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New Research Shows Past Evidence Supports Latest Climate Estimates

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Estimates released by the Intergovernmental Panel on Climate Change (IPCC) in a report match levels of carbon dioxide in the atmosphere millions of years ago, according to a study carried out by researchers from the University of Southampton, Australian National University and University of Bristol.

Published in the journal Nature, the study analyzed records that showed carbon dioxide content in the Earth's atmosphere now is comparable to what the planet had millions of years ago during the Pliocene era.

Back then, the temperature was about 35.6 degrees Fahrenheit warmer than what the world is dealing with today, with atmospheric carbon dioxide at 350 to 400 parts per million, a figure similar to levels already reached in the last few years.

The researchers pointed out that studying the association between climate change and levels of carbon dioxide during a time when the Earth was warmer would help in estimating how the climate would react to higher carbon dioxide levels. This parameter is referred to as climate sensitivity. How climate sensitivity can change over a long period of time is also showed in the study.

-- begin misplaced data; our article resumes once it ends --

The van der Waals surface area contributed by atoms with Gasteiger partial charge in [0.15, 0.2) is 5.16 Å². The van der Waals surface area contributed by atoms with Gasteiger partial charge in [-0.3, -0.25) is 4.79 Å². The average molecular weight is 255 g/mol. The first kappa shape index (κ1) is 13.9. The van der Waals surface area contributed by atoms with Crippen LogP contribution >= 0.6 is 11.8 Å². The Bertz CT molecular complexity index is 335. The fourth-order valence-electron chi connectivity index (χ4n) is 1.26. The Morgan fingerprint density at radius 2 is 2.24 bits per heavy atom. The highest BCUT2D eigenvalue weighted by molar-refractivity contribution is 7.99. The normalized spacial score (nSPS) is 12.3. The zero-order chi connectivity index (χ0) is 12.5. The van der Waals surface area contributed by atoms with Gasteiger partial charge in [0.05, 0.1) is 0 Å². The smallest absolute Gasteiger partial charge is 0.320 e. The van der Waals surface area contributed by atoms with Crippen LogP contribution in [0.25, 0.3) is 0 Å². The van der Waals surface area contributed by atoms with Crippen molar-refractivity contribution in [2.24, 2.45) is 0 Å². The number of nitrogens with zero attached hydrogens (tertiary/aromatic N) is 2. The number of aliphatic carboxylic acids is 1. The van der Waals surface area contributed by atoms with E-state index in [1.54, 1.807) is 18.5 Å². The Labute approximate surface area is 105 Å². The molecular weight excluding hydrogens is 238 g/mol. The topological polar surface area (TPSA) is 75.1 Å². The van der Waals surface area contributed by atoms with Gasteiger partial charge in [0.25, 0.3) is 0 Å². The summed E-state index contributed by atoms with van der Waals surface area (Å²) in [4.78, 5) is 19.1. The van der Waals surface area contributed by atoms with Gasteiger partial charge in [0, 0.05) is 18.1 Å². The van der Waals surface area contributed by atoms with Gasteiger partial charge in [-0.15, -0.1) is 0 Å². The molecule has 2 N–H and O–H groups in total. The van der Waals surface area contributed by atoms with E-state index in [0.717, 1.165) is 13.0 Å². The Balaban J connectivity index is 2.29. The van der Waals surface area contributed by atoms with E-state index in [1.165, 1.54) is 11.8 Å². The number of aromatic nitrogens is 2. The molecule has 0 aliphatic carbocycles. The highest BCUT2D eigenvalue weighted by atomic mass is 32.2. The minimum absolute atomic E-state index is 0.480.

Dr. Gavin Foster, one of the study's authors, explained that the Earth is still in the process of adjusting to the quick rise in carbon dioxide in the atmosphere today while records of Pliocene era temperatures already reflect a full response to warming related to carbon dioxide.

With climate sensitivity estimates well within ranges provided by the IPCC in its climate report, researchers said the research community already has an idea of what the Earth would be like as the planet moves towards Pliocene-like environment warmed by greenhouse gases.

"Our new records also reveal an important change at around 2.8 million years ago, when levels rapidly dropped to values of about 280 ppm, similar to those seen before the industrial revolution. This caused a dramatic global cooling that initiated the ice-age cycles that have dominated Earth's climate ever since," added Dr. Miguel Martinez-Boti, the study's lead author.

Researchers clarified the difference in climate sensitivity during warmer and colder periods in the Earth's history as being affected by the growth and depletion of continental ice sheets developed during the ice ages. Ice sheets reflect sunlight and their growth boosts the impact of changes in carbon dioxide level.

By accounting for the effect ice sheets have, researchers were able to confirm that climate on Earth changed with a sensitivity similar to overall forcing observed during both colder and warmer periods.

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